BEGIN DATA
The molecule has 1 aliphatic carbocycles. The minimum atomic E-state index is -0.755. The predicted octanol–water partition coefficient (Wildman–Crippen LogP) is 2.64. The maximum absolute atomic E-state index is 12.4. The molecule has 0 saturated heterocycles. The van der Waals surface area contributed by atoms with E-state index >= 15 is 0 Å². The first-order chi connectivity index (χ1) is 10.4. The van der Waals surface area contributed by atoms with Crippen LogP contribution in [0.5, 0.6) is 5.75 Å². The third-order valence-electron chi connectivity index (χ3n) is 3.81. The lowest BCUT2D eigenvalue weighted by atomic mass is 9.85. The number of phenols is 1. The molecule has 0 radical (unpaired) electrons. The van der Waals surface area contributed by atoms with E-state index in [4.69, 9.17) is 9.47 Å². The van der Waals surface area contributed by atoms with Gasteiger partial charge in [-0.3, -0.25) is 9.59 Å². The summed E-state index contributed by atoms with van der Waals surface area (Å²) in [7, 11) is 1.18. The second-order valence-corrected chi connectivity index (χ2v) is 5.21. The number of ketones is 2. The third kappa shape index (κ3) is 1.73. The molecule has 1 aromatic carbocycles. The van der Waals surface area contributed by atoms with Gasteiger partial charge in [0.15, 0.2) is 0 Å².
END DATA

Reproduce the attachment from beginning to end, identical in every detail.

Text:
The molecule has 1 aliphatic carbocycles. The minimum atomic E-state index is -0.755. The predicted octanol–water partition coefficient (Wildman–Crippen LogP) is 2.64. The maximum absolute atomic E-state index is 12.4. The molecule has 0 saturated heterocycles. The van der Waals surface area contributed by atoms with E-state index >= 15 is 0 Å². The first-order chi connectivity index (χ1) is 10.4. The van der Waals surface area contributed by atoms with Crippen LogP contribution in [0.5, 0.6) is 5.75 Å². The third-order valence-electron chi connectivity index (χ3n) is 3.81. The lowest BCUT2D eigenvalue weighted by atomic mass is 9.85. The number of phenols is 1. The molecule has 0 radical (unpaired) electrons. The van der Waals surface area contributed by atoms with E-state index in [4.69, 9.17) is 9.47 Å². The van der Waals surface area contributed by atoms with Gasteiger partial charge in [-0.3, -0.25) is 9.59 Å². The summed E-state index contributed by atoms with van der Waals surface area (Å²) in [7, 11) is 1.18. The second-order valence-corrected chi connectivity index (χ2v) is 5.21. The number of ketones is 2. The third kappa shape index (κ3) is 1.73. The molecule has 1 aromatic carbocycles. The van der Waals surface area contributed by atoms with Gasteiger partial charge in [0.15, 0.2) is 0 Å².